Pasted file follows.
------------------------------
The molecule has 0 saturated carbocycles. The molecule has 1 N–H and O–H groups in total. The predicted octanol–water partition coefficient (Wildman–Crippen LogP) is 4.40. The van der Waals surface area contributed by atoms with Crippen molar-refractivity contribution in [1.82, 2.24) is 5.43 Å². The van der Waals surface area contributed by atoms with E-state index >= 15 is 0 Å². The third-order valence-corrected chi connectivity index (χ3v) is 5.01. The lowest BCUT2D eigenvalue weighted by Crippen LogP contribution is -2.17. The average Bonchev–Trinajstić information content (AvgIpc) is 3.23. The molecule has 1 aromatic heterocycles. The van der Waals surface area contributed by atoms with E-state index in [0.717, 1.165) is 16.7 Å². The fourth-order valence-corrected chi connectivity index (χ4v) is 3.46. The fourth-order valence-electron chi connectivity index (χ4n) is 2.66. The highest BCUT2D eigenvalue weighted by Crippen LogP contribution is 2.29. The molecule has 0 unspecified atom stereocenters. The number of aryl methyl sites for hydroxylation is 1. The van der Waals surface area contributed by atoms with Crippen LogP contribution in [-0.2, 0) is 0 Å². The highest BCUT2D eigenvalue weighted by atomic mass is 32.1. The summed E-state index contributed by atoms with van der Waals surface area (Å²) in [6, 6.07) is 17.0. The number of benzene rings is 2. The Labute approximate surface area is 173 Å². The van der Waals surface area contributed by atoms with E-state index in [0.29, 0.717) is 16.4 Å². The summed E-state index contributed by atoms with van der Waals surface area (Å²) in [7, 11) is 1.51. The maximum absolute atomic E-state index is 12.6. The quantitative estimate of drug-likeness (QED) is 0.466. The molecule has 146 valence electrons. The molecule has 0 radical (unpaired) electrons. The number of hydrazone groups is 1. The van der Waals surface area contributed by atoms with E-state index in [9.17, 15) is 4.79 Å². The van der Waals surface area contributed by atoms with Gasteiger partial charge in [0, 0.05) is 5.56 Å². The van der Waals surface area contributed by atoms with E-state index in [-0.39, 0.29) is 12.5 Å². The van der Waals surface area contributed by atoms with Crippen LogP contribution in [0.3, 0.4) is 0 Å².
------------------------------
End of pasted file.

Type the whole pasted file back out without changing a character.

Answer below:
The molecule has 0 saturated carbocycles. The molecule has 1 N–H and O–H groups in total. The predicted octanol–water partition coefficient (Wildman–Crippen LogP) is 4.40. The van der Waals surface area contributed by atoms with Crippen molar-refractivity contribution in [1.82, 2.24) is 5.43 Å². The van der Waals surface area contributed by atoms with E-state index >= 15 is 0 Å². The third-order valence-corrected chi connectivity index (χ3v) is 5.01. The lowest BCUT2D eigenvalue weighted by Crippen LogP contribution is -2.17. The average Bonchev–Trinajstić information content (AvgIpc) is 3.23. The molecule has 1 aromatic heterocycles. The van der Waals surface area contributed by atoms with E-state index in [0.717, 1.165) is 16.7 Å². The fourth-order valence-corrected chi connectivity index (χ4v) is 3.46. The fourth-order valence-electron chi connectivity index (χ4n) is 2.66. The highest BCUT2D eigenvalue weighted by Crippen LogP contribution is 2.29. The molecule has 0 unspecified atom stereocenters. The number of aryl methyl sites for hydroxylation is 1. The van der Waals surface area contributed by atoms with Crippen LogP contribution in [-0.2, 0) is 0 Å². The highest BCUT2D eigenvalue weighted by atomic mass is 32.1. The summed E-state index contributed by atoms with van der Waals surface area (Å²) in [6, 6.07) is 17.0. The number of benzene rings is 2. The Labute approximate surface area is 173 Å². The van der Waals surface area contributed by atoms with E-state index in [0.29, 0.717) is 16.4 Å². The summed E-state index contributed by atoms with van der Waals surface area (Å²) in [7, 11) is 1.51. The maximum absolute atomic E-state index is 12.6. The quantitative estimate of drug-likeness (QED) is 0.466. The molecule has 146 valence electrons. The molecule has 0 radical (unpaired) electrons. The number of hydrazone groups is 1. The van der Waals surface area contributed by atoms with E-state index in [9.17, 15) is 4.79 Å². The van der Waals surface area contributed by atoms with Gasteiger partial charge in [0, 0.05) is 5.56 Å². The van der Waals surface area contributed by atoms with E-state index in [-0.39, 0.29) is 12.5 Å². The van der Waals surface area contributed by atoms with Crippen LogP contribution in [0.3, 0.4) is 0 Å².